Genomic bases of the clownfish adaptive radiation
Clownfishes (or anemonefishes) are considered as one of the rare marine examples of adaptive radiation. This small coral fishes form the Amphiprioninae subfamily, a diverse group comprising about 30 species currently recognised as valid. Although very different in term of shape, color and habitats, all these species present unique characteristics such as a mutualistic interaction with tropical sea anemones, a complex social and mating system as well as an outstanding lifespan for this kind of organism. Whether this features are causes or a consequences of their amazing diversity, we are using both genetic, phenotypic and ecological data to understand how clownfishes diversified to this extent and over a relatively short period and what are the underlying genomic bases that could allow to explain their specificities.
Biogeography & systematics of the Indo-West Pacific Sergeant-majors (genus Abudefduf)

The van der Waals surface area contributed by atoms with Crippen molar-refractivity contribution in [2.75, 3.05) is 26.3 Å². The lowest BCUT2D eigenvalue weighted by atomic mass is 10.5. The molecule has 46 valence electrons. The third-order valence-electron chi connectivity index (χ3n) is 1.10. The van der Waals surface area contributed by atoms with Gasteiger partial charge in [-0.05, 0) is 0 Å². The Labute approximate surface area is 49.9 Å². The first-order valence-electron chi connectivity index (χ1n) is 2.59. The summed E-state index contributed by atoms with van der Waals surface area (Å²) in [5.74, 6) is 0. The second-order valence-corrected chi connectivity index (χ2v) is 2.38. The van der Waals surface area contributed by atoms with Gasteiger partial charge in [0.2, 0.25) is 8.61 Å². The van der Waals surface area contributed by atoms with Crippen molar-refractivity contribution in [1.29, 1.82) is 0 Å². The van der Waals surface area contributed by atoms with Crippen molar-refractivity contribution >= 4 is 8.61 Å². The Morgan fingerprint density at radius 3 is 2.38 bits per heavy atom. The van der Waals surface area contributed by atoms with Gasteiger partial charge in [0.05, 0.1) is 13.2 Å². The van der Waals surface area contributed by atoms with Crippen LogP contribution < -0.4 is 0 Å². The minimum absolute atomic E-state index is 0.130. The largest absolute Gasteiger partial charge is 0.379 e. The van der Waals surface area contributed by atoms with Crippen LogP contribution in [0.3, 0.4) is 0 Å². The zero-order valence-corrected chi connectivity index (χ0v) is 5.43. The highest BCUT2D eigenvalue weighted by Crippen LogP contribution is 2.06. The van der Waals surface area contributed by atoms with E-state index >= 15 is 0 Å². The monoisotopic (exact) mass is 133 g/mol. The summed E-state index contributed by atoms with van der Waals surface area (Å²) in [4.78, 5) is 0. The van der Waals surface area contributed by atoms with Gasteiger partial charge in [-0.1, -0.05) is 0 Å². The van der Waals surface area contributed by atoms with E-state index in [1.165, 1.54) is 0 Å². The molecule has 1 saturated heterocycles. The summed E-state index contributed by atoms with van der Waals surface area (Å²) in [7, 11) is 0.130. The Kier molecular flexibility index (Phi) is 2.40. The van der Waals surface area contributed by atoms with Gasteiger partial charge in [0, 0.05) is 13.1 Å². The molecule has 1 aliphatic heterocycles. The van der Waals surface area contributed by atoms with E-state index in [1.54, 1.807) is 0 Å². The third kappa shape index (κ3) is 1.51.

I have been involved in a research project whose aim was to study the systematics and the biogeography of several Indo-West Pacific fish species. Among them, the Sergeant-majors (genus Abudefduf) are part of one of the most diversified coral reef fishes family: the Pomacentridae. Several Abudefduf species are widely distributed and locally abundant so they can be considered as good biological models to investigate the causes of geographic variation within species and infer historical biogeography of species and regions where they live. My work contributed to show that the phenotype-based taxonomy of this fishes is not fully congruent with molecular systematics (Bertrand et al., 2017). Indeed, one of the Abudefduf species (Abudefduf vaigiensis) actually consists of distinct and quite divergent lineages whereas some populations of this species are also undifferentiated of another species (A. sexfasciatus) at mitochondrial genes, unravelling a complex evolutionary history involving inter-specific gene flow.